When ready, deploy and run the operation (see Operation Deployment and Execution) and validate behavior by checking the operation logs (see Operation Logs).

Using Chunking

Many web service APIs have size limitations. If you are running into record limits imposed by the API, you may want to use chunking to split the source data into multiple chunks. The transformation is then performed on each chunk separately, with each source chunk producing one target chunk. The resulting target chunks combine to produce the final target.

For instructions and best practices on using chunking, see Operation Options.

Using a SOAP Service without Request Parameters

SOAP web services are commonly used as the first target in the Two-Target Transformation Pattern: A source provides the request that the SOAP web service takes as input, and the service then outputs a response that is written to another target.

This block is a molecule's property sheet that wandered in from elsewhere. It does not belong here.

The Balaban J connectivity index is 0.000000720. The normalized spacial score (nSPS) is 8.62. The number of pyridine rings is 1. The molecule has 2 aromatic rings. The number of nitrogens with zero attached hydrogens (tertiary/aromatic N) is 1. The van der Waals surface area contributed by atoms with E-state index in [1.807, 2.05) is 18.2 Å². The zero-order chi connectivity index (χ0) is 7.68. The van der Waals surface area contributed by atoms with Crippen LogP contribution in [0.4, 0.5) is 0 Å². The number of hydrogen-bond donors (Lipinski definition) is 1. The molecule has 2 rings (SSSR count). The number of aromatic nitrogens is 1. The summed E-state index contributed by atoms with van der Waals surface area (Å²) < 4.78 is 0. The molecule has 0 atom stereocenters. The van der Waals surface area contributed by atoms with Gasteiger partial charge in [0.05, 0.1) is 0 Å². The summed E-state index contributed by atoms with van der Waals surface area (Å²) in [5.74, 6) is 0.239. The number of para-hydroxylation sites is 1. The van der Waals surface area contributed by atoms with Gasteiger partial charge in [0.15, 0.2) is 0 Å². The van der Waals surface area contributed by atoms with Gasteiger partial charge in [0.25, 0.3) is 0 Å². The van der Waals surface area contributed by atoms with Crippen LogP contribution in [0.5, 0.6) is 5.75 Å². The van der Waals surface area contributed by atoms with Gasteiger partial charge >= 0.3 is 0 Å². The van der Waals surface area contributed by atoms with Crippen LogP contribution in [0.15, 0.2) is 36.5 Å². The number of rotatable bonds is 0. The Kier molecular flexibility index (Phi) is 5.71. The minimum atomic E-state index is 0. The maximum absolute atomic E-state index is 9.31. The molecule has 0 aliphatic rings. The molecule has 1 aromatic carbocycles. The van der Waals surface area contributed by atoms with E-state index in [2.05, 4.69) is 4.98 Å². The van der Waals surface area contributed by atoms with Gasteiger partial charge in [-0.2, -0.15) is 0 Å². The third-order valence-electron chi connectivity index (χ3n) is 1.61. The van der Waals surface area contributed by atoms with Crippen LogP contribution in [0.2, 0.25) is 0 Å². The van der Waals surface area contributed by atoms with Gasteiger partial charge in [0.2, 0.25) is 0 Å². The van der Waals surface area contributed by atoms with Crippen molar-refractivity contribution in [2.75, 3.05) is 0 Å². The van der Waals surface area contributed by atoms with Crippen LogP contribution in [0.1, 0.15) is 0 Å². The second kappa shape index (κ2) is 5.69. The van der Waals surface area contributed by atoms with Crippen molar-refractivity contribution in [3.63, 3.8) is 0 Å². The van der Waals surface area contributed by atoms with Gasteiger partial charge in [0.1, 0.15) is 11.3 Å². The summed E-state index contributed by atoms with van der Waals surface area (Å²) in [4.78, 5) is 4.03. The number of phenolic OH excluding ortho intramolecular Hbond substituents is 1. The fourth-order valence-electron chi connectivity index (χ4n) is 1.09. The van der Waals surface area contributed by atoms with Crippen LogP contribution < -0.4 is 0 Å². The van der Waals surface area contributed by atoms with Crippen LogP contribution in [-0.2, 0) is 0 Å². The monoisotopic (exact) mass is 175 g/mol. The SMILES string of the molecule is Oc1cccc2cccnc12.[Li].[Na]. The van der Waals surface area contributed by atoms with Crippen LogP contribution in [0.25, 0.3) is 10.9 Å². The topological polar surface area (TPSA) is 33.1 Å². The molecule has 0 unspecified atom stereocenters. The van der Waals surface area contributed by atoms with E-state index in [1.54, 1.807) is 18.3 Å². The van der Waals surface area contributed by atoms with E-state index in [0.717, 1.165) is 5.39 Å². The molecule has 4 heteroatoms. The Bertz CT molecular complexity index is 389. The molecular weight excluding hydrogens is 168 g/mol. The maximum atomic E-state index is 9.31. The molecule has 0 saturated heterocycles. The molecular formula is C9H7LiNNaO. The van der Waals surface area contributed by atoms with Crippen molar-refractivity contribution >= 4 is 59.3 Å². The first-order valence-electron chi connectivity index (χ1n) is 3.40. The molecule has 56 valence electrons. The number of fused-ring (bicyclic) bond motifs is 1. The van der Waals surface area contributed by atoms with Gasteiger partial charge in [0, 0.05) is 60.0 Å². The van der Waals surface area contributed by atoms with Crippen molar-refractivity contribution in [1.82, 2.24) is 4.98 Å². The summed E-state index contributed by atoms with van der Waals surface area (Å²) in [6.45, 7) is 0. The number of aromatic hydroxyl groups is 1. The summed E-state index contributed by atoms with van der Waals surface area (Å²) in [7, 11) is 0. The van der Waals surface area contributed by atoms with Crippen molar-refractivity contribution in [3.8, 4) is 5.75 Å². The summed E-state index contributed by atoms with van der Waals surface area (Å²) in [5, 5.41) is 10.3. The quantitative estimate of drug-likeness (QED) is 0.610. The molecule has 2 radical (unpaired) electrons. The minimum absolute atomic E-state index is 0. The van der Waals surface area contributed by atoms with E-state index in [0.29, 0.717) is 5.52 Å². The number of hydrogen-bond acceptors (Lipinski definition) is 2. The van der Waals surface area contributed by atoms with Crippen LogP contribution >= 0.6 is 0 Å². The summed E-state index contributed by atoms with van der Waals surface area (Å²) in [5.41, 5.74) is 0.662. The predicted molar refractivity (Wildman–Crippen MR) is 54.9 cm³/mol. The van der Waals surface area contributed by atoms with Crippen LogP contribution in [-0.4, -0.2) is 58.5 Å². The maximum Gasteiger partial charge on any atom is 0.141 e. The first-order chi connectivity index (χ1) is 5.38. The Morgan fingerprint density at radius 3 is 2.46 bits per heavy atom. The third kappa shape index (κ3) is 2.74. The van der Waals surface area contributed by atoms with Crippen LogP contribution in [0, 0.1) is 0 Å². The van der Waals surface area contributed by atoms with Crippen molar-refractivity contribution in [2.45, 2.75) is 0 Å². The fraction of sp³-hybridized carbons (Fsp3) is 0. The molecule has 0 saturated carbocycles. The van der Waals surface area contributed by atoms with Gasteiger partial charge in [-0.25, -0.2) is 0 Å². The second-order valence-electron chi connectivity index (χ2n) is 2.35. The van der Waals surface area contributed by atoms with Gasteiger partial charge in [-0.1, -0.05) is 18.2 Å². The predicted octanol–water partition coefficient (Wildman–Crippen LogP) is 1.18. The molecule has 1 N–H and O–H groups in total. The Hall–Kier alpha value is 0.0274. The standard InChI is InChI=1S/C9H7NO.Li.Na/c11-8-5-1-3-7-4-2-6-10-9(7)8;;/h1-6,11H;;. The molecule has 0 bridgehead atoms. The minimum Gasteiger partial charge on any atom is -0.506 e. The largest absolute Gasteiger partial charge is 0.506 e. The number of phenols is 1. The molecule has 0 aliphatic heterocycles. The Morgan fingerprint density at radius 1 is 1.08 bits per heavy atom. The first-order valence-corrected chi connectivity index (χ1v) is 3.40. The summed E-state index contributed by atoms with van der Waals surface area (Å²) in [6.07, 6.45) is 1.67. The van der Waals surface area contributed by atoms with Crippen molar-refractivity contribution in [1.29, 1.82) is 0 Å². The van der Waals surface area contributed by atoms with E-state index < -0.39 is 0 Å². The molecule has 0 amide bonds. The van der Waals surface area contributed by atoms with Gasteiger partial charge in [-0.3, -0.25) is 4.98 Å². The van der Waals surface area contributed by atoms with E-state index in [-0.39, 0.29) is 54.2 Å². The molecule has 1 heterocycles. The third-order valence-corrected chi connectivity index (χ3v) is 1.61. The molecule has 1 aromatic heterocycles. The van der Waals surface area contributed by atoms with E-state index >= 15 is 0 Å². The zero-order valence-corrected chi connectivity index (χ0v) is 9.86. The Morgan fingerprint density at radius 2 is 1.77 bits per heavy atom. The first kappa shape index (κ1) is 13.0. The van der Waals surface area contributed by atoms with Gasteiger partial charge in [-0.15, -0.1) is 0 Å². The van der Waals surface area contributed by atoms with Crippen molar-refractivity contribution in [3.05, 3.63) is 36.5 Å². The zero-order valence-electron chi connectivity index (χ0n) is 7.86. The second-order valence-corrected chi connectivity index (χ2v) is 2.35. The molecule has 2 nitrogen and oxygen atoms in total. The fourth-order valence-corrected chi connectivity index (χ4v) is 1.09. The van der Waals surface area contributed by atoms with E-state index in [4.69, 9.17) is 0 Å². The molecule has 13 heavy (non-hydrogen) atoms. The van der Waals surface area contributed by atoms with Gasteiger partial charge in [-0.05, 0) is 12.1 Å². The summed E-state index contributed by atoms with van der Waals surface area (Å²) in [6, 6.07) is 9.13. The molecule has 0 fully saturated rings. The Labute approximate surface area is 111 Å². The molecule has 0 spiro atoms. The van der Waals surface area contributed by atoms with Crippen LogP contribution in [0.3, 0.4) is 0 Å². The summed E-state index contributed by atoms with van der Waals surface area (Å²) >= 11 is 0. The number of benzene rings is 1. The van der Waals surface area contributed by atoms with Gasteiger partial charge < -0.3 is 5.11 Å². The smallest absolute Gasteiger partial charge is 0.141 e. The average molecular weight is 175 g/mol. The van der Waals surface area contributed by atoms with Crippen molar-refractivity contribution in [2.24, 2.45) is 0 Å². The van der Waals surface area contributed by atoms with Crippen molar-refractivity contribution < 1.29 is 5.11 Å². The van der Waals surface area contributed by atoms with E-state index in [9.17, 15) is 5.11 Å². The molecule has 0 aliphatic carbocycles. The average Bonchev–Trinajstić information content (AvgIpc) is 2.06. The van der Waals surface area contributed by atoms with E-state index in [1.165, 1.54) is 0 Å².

But some SOAP web services might not require anything to be provided in the request beyond just asking for the service. In this case, two transformations are still required by the pattern, but the request structure may not have any fields that require mapping; instead, the structure may consist of only nodes without fields.

To demonstrate, this operation uses this US Holiday Service WSDL with the method GetHolidaysAvailable:

Within Transformation 1, we can see that all nodes are expanded and there are no fields present:

The result is an empty transformation without any mappings, which is required in order for the operation to be valid.

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Last updated:  Mar 11, 2020